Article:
Jury Convicts Man In Presidential Threat Case

Jury Convicts Man In Presidential Threat Case By WAYNE ORTMAN SIOUX FALLS — A federal jury took just over an hour to return a guilty verdict Thursday in the case of an Oregon man accused of making threats against President Bush.

Richard Humphreys, of Portland, Ore., was arrested in Sioux Falls last March and indicted on a federal charge of threatening to kill or harm the president. It carries a maximum sentence of five years in prison and a $250,000 fine.

A jury of seven men and five women received the case at mid-afternoon Thursday.

Earlier in the day, Humphreys told the jury that a comment about a ??burning Bush'' before President Bush's visit to Sioux Falls last year was a prophecy that offers First Amendment protection.

Humphreys, who calls himself prophet Israel Humphreys, said a similar reference he made in an Internet Christian chatroom was a joke and that neither can be viewed as a threat on the president.

Assistant U.S. Attorney Michael Ridgeway said the Secret Service and people who heard the remark thought otherwise.

??It wasn't a joke. It wasn't funny. Simply put, it was a threat,'' Ridgeway told the jury Thursday in Humphreys' trial.

??The documents, his actions, his words all speak to one thing,'' Ridgeway said in closing arguments.

Humphreys said his trip to South Dakota was the fourth of his ??discipleship journeys'' that began in 1993 and are meant to promote Christianity through controversial acts or unusual public statements.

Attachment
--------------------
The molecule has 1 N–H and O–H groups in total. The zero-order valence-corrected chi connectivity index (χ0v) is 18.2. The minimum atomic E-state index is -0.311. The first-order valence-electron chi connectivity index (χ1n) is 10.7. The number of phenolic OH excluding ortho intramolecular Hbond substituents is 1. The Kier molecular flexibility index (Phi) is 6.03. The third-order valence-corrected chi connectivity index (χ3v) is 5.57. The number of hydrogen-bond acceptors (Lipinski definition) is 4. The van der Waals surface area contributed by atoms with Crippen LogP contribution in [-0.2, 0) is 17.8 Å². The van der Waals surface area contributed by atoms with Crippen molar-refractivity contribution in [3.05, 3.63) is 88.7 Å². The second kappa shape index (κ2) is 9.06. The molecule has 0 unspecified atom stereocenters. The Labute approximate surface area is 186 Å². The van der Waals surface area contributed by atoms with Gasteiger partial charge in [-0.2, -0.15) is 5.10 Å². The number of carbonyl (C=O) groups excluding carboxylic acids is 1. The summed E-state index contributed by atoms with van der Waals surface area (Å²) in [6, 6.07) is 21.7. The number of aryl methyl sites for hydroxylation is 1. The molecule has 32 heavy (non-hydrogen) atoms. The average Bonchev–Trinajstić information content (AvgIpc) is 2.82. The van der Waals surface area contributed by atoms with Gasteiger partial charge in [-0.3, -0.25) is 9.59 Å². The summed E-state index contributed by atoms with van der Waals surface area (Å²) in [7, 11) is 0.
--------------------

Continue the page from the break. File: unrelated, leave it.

He said he has been arrested 25 times — with all but three cases dismissed — and that his indictment on the threat charge was the result of government profiling.

Humphreys said he left Portland on March 1, 2001 in a 1995 yellow Chevrolet Caprice taxicab powered by a Corvette engine. He arrived in Watertown on March 8 where he got into a 1:20 a.m. barroom discussion with a truck driver about Christians who drink too much alcohol.

Realizing that President Bush was to visit Sioux Falls the next day, a bartender told police that Humphreys talked about a ??burning Bush'' and the possibility of someone pouring a flammable liquid on Bush and lighting it.

??I said God might speak to the world through a burning Bush … I had said that before and I thought it was funny. It was prophetizing,'' Humphreys testified.

He was taken into custody the next day at a Sioux Falls motel just hours before the president arrived. Humphreys said he didn't threaten the president and didn't know he was visiting Sioux Falls.

He acted as his own attorney in the case, with occasional help from public defender William Delaney, who sat behind him in the spectator section of the courtroom.

When it was time for Humphreys to present his case, he questioned two witnesses and then took the stand to answer questions from Delaney and read a lengthy portion from the Bible.

With Delaney's questioning completed, Humphreys began recounting his version of the events and his activities of the past nine years. As his narrative approached 45 minutes, Ridgeway more frequently challenged the relevance of it and Humphreys then rested his case.

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